A personal reminisciense about Jim Buchanan
Dr. Carlos Sabino, Sociologist, Full Professor at Universidad Central de Venezuela
My experience as a visiting professor in the Center for Study of Public Choice
I had my first contact with James Buchananīs ideas through a course of Public Choice Economics given by Emeterio Gómez, when I was taking my Ph.D. in Social Sciences at the Universidad Central de Venezuela, in 1984. At that time, I was surprised by the systematic way in which the concepts of individual choice could reach to wider areas making more intelligible many social phenomenona that I had studied from another point of view as a sociologist.
My interest in the subject expanded to the study of the State in general as a public institution, and I wrote a paper that, in a more adequate version for the general public, was published by El Diario de Caracas in 1989. It was then that I decided to spend part of my up-coming sabbatical deepening my studies of Buchanans ideas. To do so, thanks to the help of Emilio Pacheco (Liberty Fund), I got in contact with the Center for Study of Public Choice, which accepted me, and I also got a grant for my stay in Virginia due to the efforts of Alex Chafuen (Atlas Foundation).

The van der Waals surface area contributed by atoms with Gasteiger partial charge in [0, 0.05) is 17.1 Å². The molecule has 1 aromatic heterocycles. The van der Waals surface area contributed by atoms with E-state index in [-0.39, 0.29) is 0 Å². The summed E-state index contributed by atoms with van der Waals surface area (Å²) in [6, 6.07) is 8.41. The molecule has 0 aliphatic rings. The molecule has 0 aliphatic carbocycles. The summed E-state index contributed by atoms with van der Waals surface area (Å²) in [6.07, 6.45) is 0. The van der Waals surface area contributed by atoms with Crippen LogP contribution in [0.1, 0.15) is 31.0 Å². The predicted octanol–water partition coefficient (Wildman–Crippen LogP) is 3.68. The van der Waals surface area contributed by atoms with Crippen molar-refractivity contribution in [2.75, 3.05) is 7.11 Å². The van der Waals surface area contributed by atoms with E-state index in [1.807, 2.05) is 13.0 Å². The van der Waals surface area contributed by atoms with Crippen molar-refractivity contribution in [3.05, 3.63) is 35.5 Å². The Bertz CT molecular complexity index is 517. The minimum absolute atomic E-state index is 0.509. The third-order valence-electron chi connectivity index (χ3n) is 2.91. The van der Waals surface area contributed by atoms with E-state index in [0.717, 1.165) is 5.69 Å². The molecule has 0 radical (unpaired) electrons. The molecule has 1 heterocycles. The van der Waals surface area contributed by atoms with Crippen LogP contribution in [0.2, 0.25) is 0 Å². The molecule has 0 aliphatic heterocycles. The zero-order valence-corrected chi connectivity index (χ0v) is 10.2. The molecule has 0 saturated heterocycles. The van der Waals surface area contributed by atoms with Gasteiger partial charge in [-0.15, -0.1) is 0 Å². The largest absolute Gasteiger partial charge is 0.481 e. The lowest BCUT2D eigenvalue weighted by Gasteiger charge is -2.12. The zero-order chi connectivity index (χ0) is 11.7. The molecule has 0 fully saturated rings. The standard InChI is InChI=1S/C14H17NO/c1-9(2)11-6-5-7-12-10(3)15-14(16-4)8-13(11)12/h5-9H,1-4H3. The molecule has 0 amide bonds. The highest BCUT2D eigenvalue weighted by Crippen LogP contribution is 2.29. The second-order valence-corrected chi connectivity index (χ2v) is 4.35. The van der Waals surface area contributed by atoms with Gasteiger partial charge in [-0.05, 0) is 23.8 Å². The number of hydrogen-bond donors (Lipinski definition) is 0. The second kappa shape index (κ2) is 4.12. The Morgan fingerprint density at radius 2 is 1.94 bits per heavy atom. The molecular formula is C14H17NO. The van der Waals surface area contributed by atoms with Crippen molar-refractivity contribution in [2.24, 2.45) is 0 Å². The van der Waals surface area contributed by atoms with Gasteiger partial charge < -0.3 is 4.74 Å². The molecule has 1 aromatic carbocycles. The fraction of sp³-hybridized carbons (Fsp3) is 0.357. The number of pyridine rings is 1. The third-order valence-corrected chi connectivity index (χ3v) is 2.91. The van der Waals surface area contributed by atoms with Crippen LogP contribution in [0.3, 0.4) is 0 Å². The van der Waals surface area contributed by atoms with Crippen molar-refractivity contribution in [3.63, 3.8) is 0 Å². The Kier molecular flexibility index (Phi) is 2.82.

I went there during the fall term in 1990 and had an unforgettable experience. Viktor Vanberg, Jack Wiseman and Betty Tillman treated me with great cordiality and the free and creative atmosphere of the Center, the fluency of the discussions and its stimulating climate prevailing there immediately caught me. I took part in the delicious Brown Bag Lunchs on Tuesday where I always received interesting contributions for my work. At that time, I was writing a book on social security with Jesús Eduardo Rodríguez (Social Security in Venezuela) that later won the Antony Fisher Memorial Award, Third Place, in 1992. Talking to Jack Wiseman, Viktor Vanberg, Geoffrey Brennan and other academics was extremely positive for me.
I gladly remember Jim Buchananīs personality. Not only for his academic contributions in these meetings and others, but also, and especially, for his modesty and capacity to work, his strong willingness to contribute to new projects and his southern courtesy too; courtesies that I only knew from important American literary works, but I did not have the chance of experiencing them myself.
To end I must emphasize that the contribution of Buchanan and the School of Public Choice, in general, was invaluable to me when I wrote my dictionary on Economics and Finances (Panapo publ., Caracas, 1991), a strong intellectual challenge, but one that still gives me a great sense of satisfaction.